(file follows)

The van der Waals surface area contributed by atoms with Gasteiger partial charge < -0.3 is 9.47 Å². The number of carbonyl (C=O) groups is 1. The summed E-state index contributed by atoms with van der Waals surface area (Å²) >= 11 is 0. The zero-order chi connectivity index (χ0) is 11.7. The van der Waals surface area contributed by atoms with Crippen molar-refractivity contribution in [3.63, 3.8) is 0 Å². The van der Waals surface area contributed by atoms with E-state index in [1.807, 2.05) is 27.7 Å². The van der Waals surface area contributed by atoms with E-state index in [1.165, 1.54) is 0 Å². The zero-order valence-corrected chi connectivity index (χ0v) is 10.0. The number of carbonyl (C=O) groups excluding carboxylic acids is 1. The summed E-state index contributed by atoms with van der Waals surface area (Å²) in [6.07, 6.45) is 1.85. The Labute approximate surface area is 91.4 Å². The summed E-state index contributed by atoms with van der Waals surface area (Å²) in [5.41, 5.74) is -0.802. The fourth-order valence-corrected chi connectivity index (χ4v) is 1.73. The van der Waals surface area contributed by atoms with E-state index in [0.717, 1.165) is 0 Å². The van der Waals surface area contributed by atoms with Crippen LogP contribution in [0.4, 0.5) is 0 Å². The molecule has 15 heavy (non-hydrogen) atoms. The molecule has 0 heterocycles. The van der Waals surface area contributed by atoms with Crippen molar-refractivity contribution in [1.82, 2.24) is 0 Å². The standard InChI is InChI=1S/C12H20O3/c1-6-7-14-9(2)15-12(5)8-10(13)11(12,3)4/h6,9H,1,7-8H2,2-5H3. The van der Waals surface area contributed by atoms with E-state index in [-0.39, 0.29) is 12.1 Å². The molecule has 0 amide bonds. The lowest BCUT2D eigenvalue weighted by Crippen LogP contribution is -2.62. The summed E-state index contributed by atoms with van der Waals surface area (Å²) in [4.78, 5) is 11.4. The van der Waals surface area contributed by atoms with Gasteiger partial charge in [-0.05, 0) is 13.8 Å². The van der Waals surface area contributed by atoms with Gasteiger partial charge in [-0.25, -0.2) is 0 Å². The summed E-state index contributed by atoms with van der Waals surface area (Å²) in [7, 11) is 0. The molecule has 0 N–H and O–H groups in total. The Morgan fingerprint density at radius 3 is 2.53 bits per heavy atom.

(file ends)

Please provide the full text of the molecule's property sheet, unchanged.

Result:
The van der Waals surface area contributed by atoms with Gasteiger partial charge < -0.3 is 9.47 Å². The number of carbonyl (C=O) groups is 1. The summed E-state index contributed by atoms with van der Waals surface area (Å²) >= 11 is 0. The zero-order chi connectivity index (χ0) is 11.7. The van der Waals surface area contributed by atoms with Crippen molar-refractivity contribution in [3.63, 3.8) is 0 Å². The van der Waals surface area contributed by atoms with E-state index in [1.807, 2.05) is 27.7 Å². The van der Waals surface area contributed by atoms with E-state index in [1.165, 1.54) is 0 Å². The zero-order valence-corrected chi connectivity index (χ0v) is 10.0. The number of carbonyl (C=O) groups excluding carboxylic acids is 1. The summed E-state index contributed by atoms with van der Waals surface area (Å²) in [6.07, 6.45) is 1.85. The Labute approximate surface area is 91.4 Å². The summed E-state index contributed by atoms with van der Waals surface area (Å²) in [5.41, 5.74) is -0.802. The fourth-order valence-corrected chi connectivity index (χ4v) is 1.73. The van der Waals surface area contributed by atoms with E-state index in [0.717, 1.165) is 0 Å². The van der Waals surface area contributed by atoms with Crippen LogP contribution in [0.4, 0.5) is 0 Å². The molecule has 15 heavy (non-hydrogen) atoms. The molecule has 0 heterocycles. The van der Waals surface area contributed by atoms with Crippen molar-refractivity contribution in [1.82, 2.24) is 0 Å². The standard InChI is InChI=1S/C12H20O3/c1-6-7-14-9(2)15-12(5)8-10(13)11(12,3)4/h6,9H,1,7-8H2,2-5H3. The van der Waals surface area contributed by atoms with E-state index in [-0.39, 0.29) is 12.1 Å². The molecule has 0 amide bonds. The lowest BCUT2D eigenvalue weighted by Crippen LogP contribution is -2.62. The summed E-state index contributed by atoms with van der Waals surface area (Å²) in [4.78, 5) is 11.4. The van der Waals surface area contributed by atoms with Gasteiger partial charge in [-0.05, 0) is 13.8 Å². The van der Waals surface area contributed by atoms with Gasteiger partial charge in [-0.25, -0.2) is 0 Å². The summed E-state index contributed by atoms with van der Waals surface area (Å²) in [7, 11) is 0. The molecule has 0 N–H and O–H groups in total. The Morgan fingerprint density at radius 3 is 2.53 bits per heavy atom.